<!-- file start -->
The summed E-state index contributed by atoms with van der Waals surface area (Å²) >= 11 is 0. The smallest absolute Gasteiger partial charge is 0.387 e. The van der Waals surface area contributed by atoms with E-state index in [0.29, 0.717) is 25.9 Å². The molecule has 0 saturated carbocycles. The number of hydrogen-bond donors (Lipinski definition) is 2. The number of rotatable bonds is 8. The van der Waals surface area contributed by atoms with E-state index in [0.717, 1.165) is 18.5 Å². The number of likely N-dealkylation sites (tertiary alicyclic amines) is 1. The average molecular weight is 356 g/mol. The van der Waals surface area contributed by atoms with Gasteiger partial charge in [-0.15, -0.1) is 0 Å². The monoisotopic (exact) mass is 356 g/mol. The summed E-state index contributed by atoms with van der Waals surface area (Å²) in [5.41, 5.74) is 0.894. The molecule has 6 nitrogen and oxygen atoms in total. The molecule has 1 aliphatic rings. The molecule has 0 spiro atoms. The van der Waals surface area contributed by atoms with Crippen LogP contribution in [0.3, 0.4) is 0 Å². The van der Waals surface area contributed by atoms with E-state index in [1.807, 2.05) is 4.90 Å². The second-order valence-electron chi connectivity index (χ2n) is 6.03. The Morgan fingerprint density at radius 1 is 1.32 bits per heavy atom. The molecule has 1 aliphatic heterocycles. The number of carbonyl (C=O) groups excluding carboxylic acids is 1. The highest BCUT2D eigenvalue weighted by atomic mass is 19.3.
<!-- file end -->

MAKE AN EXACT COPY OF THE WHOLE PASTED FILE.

The summed E-state index contributed by atoms with van der Waals surface area (Å²) >= 11 is 0. The smallest absolute Gasteiger partial charge is 0.387 e. The van der Waals surface area contributed by atoms with E-state index in [0.29, 0.717) is 25.9 Å². The molecule has 0 saturated carbocycles. The number of hydrogen-bond donors (Lipinski definition) is 2. The number of rotatable bonds is 8. The van der Waals surface area contributed by atoms with E-state index in [0.717, 1.165) is 18.5 Å². The number of likely N-dealkylation sites (tertiary alicyclic amines) is 1. The average molecular weight is 356 g/mol. The van der Waals surface area contributed by atoms with Gasteiger partial charge in [-0.15, -0.1) is 0 Å². The monoisotopic (exact) mass is 356 g/mol. The summed E-state index contributed by atoms with van der Waals surface area (Å²) in [5.41, 5.74) is 0.894. The molecule has 6 nitrogen and oxygen atoms in total. The molecule has 1 aliphatic rings. The molecule has 0 spiro atoms. The van der Waals surface area contributed by atoms with Crippen LogP contribution in [0.3, 0.4) is 0 Å². The van der Waals surface area contributed by atoms with E-state index in [1.807, 2.05) is 4.90 Å². The second-order valence-electron chi connectivity index (χ2n) is 6.03. The Morgan fingerprint density at radius 1 is 1.32 bits per heavy atom. The molecule has 1 aliphatic heterocycles. The number of carbonyl (C=O) groups excluding carboxylic acids is 1. The highest BCUT2D eigenvalue weighted by atomic mass is 19.3.